President & CEO, Tucson Airport Authority
In what ways has your organization had to “pivot” as the short-term impacts of the pandemic took hold?
Tucson International Airport (TUS) was on track to serve 4 million passengers in 2020, but instead welcomed only hundreds a day during the pandemic’s early stages. When the bottom finally came, it was far worse than anyone imagined. Airlines cut flights, concessions closed and the terminal became a ghost town. Our top priorities have always been safety, security and customer service, and the pandemic has crystalized those. We started the TUS CARES campaign and invested over a quarter of a million dollars in safety and cleaning enhancements. The measures included compliance with all CDC guidelines, social distancing messaging and signage throughout the airport and on shuttle busses, sanitizer dispensers, ultra violet lights to sanitize escalator and moving walkway handrails and elevator toe-kick buttons. We upgraded cleaning products and HVAC filters and mandated face coverings. We applied for and achieved the coveted gold standard accreditation from the Global Biorisk Advisory Council – only the 5th airport in the world to achieve it. We remain focused on best practices and innovative ideas and have made internal adjustments to closely manage and control spending.
What trends are you experiencing in your own industry, across the U.S. and globally, related to expected long-term impacts of the pandemic?
Before the pandemic, U.S. airlines were experiencing a “Golden Age” of sorts, with U.S. airlines seeing an average 2.5 million passengers each day. Air travel between the U.S. and foreign countries reached an all-time high with nearly 80 million foreign visitors coming to the U.S. in 2019. The pandemic has since forced several airlines to restructure or cease operations. The first nine months of 2020 reflected operating revenues down about 60%. The industry is facing a material toll on U.S. airline employment – some reports indicate a reduction between March and September of 90,000 airline employees. The rate of layoffs and furloughs is projected to continue unless additional federal relief is provided. Through the CARES Act, the nations’ airports were granted $10 billion through a FAA grant – the share that TUS and RYN is eligible for is $22.6 million. TAA is using CARES Act funds to offset revenue losses, assist airlines through reduced rent and the waiver of certain minimum annual guarantees with concessionaires.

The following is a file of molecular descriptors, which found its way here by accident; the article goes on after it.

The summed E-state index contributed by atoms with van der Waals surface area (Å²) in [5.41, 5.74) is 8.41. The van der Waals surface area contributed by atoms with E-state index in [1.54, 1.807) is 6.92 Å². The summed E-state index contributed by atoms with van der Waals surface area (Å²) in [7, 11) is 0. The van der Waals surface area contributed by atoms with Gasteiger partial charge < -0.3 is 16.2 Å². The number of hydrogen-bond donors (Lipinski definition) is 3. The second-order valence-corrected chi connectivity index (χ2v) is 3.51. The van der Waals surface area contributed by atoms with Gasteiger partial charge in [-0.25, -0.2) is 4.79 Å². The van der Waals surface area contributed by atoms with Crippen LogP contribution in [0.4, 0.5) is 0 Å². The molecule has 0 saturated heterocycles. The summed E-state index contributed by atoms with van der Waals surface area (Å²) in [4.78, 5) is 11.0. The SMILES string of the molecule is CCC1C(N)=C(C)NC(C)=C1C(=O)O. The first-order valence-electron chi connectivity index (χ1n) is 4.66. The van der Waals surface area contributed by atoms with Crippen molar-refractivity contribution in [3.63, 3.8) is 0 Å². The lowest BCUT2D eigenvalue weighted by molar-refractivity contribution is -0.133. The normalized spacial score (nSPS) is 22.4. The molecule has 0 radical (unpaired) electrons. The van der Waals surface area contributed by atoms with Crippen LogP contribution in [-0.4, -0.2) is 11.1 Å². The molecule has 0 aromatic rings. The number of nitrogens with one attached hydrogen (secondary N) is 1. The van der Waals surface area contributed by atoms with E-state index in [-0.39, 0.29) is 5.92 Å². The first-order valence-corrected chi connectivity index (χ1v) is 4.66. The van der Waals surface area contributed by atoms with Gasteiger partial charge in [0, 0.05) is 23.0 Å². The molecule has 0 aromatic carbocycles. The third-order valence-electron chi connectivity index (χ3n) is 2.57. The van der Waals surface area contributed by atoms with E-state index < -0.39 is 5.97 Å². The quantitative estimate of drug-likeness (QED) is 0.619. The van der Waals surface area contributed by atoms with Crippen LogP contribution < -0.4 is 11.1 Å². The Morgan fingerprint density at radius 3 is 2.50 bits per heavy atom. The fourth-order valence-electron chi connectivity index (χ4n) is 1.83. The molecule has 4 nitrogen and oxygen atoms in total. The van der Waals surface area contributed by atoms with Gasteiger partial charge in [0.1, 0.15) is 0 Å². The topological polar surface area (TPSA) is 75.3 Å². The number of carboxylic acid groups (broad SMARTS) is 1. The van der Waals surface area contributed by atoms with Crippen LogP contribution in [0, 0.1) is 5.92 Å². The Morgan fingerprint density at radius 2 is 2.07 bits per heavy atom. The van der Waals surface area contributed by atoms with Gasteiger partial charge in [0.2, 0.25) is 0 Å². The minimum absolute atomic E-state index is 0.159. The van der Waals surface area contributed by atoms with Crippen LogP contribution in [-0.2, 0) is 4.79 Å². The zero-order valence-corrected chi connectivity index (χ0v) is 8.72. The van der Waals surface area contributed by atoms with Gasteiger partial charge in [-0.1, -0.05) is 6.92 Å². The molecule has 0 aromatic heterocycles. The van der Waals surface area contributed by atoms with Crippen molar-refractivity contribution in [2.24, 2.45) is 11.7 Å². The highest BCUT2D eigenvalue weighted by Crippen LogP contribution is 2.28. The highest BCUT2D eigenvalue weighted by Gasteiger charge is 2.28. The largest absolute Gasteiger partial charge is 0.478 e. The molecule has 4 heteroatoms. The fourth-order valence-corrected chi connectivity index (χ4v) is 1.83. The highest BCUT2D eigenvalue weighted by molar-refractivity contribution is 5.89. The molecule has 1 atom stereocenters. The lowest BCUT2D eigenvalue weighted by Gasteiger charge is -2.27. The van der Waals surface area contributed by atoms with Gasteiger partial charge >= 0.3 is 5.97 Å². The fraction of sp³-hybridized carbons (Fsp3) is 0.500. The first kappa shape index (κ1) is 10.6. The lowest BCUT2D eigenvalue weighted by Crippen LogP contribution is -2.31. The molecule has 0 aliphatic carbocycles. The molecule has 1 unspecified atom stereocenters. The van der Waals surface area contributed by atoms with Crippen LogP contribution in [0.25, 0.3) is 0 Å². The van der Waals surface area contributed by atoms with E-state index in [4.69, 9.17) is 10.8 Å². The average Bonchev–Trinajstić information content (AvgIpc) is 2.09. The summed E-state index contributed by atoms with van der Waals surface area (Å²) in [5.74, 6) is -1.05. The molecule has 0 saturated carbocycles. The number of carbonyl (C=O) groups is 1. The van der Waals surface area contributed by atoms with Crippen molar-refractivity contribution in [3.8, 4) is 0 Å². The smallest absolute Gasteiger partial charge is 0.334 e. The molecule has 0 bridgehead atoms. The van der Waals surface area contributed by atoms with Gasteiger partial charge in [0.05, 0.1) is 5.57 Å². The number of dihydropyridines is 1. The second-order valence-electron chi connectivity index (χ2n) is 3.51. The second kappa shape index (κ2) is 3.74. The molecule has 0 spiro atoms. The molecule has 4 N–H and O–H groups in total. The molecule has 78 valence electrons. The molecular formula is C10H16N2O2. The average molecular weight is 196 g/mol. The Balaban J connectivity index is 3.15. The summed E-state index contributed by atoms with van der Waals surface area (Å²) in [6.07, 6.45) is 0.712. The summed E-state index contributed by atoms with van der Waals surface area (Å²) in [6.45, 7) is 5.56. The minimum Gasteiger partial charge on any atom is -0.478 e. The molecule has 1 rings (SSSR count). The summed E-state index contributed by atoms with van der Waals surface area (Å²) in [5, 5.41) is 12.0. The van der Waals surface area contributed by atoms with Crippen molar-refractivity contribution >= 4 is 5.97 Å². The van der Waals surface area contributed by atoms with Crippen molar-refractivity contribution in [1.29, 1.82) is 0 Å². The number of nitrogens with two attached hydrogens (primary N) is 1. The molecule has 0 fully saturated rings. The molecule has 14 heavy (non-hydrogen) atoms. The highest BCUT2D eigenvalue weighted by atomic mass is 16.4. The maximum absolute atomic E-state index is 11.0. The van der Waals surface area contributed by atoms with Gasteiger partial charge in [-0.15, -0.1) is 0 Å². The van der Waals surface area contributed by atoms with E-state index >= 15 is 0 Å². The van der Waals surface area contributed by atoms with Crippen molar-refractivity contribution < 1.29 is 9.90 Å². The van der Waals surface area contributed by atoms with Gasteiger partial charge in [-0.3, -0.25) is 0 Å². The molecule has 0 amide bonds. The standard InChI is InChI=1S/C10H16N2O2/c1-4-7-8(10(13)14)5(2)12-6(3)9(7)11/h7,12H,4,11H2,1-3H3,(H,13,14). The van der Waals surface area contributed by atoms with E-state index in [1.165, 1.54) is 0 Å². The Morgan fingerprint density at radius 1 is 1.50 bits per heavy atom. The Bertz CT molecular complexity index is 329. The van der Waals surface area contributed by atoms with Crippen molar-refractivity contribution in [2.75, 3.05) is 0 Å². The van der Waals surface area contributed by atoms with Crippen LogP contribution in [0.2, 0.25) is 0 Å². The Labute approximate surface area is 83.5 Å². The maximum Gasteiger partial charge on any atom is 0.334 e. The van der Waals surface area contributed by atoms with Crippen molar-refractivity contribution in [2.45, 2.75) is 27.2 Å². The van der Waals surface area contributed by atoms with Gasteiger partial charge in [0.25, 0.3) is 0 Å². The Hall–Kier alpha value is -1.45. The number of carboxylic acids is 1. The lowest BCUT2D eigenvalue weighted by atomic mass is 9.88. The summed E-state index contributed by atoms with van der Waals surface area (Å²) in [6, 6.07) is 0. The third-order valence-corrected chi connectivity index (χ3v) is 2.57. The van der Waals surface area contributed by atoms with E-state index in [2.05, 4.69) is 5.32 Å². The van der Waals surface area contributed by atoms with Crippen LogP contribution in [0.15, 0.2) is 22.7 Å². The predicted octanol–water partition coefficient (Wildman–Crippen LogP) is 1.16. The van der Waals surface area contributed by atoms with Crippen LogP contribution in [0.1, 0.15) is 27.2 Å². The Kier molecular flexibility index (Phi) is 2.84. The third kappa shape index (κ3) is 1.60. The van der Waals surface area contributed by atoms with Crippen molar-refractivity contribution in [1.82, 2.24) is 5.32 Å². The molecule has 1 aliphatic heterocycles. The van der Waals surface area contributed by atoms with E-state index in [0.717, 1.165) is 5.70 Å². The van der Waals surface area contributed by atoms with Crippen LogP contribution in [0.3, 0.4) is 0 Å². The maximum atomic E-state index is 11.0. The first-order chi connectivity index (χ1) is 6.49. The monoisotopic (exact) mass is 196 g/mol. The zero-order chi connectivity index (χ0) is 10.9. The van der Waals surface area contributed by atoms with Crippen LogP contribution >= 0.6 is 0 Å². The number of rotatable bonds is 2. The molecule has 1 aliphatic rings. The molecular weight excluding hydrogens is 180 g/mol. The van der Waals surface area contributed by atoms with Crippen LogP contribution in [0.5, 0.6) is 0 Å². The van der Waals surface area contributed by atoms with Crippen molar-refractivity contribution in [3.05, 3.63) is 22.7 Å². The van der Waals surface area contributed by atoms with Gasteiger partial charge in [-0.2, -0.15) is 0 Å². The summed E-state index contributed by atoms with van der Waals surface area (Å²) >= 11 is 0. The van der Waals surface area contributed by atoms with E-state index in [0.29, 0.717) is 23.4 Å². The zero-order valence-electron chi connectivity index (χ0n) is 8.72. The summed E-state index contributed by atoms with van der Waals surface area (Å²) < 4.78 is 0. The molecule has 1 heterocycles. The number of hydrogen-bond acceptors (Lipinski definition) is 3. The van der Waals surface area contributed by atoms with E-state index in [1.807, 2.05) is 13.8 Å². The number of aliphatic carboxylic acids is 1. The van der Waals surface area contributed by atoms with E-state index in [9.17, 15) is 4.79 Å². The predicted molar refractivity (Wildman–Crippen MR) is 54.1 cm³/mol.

From your business vantage point, what qualities put the Tucson region in a position to recover quicker economically and more effectively than other regions?
The pandemic has created pent-up demand for travel, and leisure travelers are seeking open spaces and a desirable climate. Tucson is well-positioned to attract these travelers with wonderful hotels and resorts and an outdoor atmosphere for those seeking exercise and scenic beauty. TUS and the airlines serving TUS are taking notice. Airlines are adding flights and increasing capacity at a faster rate than many other airports. Though TUS is nowhere near pre-pandemic flight levels, the percentage of returning passengers is outpacing airports in California and in the Northeast.
What are some of the attributes of Tucson that you personally enjoy?
Tucson is a lovely place to live because of the friendly people, climate and scenic beauty, the diverse culture, amazing art galleries and restaurants, and, of course, the outdoor lifestyle. It is also a place that people want to visit for the same reasons, while staying at our fine hotels and five-star resorts. Tucson is a region that has something for everyone.